This is relevant to an idea in selling: “the sale begins when the customer says no.” In other words, an objection that can be answered well is an excellent selling opportunity–for a product, or for a religion or organization.

  74. Clearly you’re gonna attack the LDS church no matter what, no matter what the facts, and you’re just not gonna provide any evidence of any kind of flaw or wrongdoing in the church.

    Nor have you provided any evidence for any of the points you’ve raised; and in typical fashion of “attack at all costs” folks, you’re raising nonsensical issues. All of this being the case, I will not respond to any additional nonsense you post.

  75. I don’t deny that there may be some families who “shun” family members who leave the faith but that is not what the church teaches not is it my experience in a large number of people that I know who have left the faith. You have erected a straw man and refuse to produce any evidence that the scenario that you present is usual or even common. Admit it, you’ve got nuthin’.

  76. Stop being hyperbolic. No one said anything about torture or waterboarding. The department exists and is staffed with many, but not all former government intelligence employees. I don’t care if you believe me or not. Their purpose is to gather information on members and former members of the LDS church who they consider a threat to the reputation of the church. They often work with others, including attorneys outside the church, to compile dossiers on their targets. This is what happened with the recent smear campaign they conducted on the character of the missionary sexually assaulted by the MTC President.

    They have every right to conduct themselves that way, however we have the right to criticize them for it.

  77. And if God exists, he certainly wasn’t guiding Joseph Smith on the Book of Abraham. I can understand that there are things you can’t prove one way or the other, however, a space organization that says the earth is flat can, in fact, be dismissed as false. For that reason, the Book of Abraham being the “flat” theory has overwhelming evidence that allows me to dismiss the truth claims of the LDS church.

  78. Your evidence, please. EVIDENCE! Produce the evidence.

  79. Bishops and Stake Presidents actually can consult a Church hotline that gives them advice and direction as how they should proceed in abuse cases. This is in area where the local leaders are specifically directed to not “Wing it” or otherwise claim calling-specific guidance, but to defer to the opinions and judgments of trained and experienced professionals. The bishop’s job is to make the Church’s resources available, and, where appropriate and most definitely where required by law, to report the matter to law enforcement. If there’s one thing that any Mormon bishop becomes quickly aware of it’s how on his own he doesn’t necessarily possess all the tools to serve the people in his ward that he’s a pastor to, but between the members and other resources, and, of course, the necessary inspiration that comes with the calling, he can facilitate great things.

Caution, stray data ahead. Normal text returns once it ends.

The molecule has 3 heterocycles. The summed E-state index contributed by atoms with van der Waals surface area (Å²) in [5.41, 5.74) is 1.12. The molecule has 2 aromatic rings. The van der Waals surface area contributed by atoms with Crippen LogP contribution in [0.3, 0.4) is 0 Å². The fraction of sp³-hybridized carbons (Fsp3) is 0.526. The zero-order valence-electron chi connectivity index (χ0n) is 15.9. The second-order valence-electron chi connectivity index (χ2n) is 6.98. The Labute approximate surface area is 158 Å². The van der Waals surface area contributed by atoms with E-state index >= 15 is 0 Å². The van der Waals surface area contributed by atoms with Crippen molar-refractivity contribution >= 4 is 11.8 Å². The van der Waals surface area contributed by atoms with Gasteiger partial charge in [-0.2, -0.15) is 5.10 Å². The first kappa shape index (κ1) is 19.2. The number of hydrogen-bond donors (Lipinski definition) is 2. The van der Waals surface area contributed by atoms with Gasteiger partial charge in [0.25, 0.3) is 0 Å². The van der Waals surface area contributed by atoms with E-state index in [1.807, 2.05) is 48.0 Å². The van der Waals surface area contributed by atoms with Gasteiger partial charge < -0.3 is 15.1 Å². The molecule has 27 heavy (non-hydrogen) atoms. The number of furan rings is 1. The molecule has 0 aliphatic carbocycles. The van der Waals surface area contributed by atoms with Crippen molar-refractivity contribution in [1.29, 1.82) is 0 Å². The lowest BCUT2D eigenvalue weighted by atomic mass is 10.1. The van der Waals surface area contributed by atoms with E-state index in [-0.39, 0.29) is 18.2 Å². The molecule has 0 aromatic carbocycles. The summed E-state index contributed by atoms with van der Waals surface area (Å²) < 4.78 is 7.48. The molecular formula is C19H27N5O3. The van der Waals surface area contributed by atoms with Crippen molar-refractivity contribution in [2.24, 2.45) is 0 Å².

80. As an engineer and amateur astronomer (as for ancient history, even more of an “amateur”, so I don’t boast of any knowledge or credentials in that field) I can well vouch for how well the Book of Abraham stacks up with what we know of astronomy today. I’ve examined the criticisms of the BoA and have concluded that those that would ditch their faith over apparent “problems” with it are looking for the lamest of excuses to apostatize. If you don’t want to believe that the LDS faith is all it’s cracked up to be, fine, that is your free agency, but don’t cite utterly baloney in justifying such a decision that has eternal implications for yourself and your loved ones.

    I don’t respond to those that claim as I do to have received their respective testimonies and may or may not have reached a different conclusion. It’s not to be dismissive, but, rather, respectful. As the male part of a fine missionary couple that I knew when serving mine own mission in Italy back in the early 1980s put it, “Spiritual things must be understood by spiritual means”. All one can do is bear testimony and leave it to the audience (hopefully willing) to be touched enough to seek their OWN guidance. It’s not unlike the inspiring message that I was blessed to see on the Jumbotron at AT&T on Aug 7, 2007, when Barry Bonds hit #756, provided as a taped message by the man he’d surpassed for career dingers, one Hank Aaron: “My hope today, as it was on that April evening in 1974, is that the achievement of this record will inspire others to chase their own dreams.” If only bearing my testimony could be as inspiring to other as Mr. Aaron’s speech was to myself and my kids that were there that night.